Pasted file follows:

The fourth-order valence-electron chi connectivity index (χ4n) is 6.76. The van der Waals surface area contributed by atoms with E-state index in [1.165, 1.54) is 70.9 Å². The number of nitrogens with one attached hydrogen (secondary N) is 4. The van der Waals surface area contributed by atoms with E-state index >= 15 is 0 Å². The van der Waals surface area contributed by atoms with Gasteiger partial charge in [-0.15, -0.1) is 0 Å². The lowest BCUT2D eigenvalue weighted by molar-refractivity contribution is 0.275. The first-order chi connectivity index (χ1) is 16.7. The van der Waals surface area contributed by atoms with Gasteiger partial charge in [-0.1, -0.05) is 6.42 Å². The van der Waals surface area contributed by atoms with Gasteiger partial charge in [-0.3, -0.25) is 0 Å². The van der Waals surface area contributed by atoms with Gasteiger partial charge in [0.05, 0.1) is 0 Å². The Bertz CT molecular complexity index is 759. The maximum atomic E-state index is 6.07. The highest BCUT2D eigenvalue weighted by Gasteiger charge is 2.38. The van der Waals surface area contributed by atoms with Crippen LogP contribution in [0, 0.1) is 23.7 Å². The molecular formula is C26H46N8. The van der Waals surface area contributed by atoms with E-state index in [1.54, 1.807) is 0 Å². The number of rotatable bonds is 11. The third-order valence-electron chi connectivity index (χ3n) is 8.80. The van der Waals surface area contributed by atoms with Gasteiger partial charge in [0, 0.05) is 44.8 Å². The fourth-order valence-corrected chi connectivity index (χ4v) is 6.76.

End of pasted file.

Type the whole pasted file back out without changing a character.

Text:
The fourth-order valence-electron chi connectivity index (χ4n) is 6.76. The van der Waals surface area contributed by atoms with E-state index in [1.165, 1.54) is 70.9 Å². The number of nitrogens with one attached hydrogen (secondary N) is 4. The van der Waals surface area contributed by atoms with E-state index >= 15 is 0 Å². The van der Waals surface area contributed by atoms with Gasteiger partial charge in [-0.15, -0.1) is 0 Å². The lowest BCUT2D eigenvalue weighted by molar-refractivity contribution is 0.275. The first-order chi connectivity index (χ1) is 16.7. The van der Waals surface area contributed by atoms with Gasteiger partial charge in [-0.1, -0.05) is 6.42 Å². The van der Waals surface area contributed by atoms with Gasteiger partial charge in [-0.3, -0.25) is 0 Å². The van der Waals surface area contributed by atoms with Gasteiger partial charge in [0.05, 0.1) is 0 Å². The Bertz CT molecular complexity index is 759. The maximum atomic E-state index is 6.07. The highest BCUT2D eigenvalue weighted by Gasteiger charge is 2.38. The van der Waals surface area contributed by atoms with Crippen LogP contribution in [0, 0.1) is 23.7 Å². The molecular formula is C26H46N8. The van der Waals surface area contributed by atoms with E-state index in [1.54, 1.807) is 0 Å². The number of rotatable bonds is 11. The third-order valence-electron chi connectivity index (χ3n) is 8.80. The van der Waals surface area contributed by atoms with Gasteiger partial charge in [0, 0.05) is 44.8 Å². The fourth-order valence-corrected chi connectivity index (χ4v) is 6.76.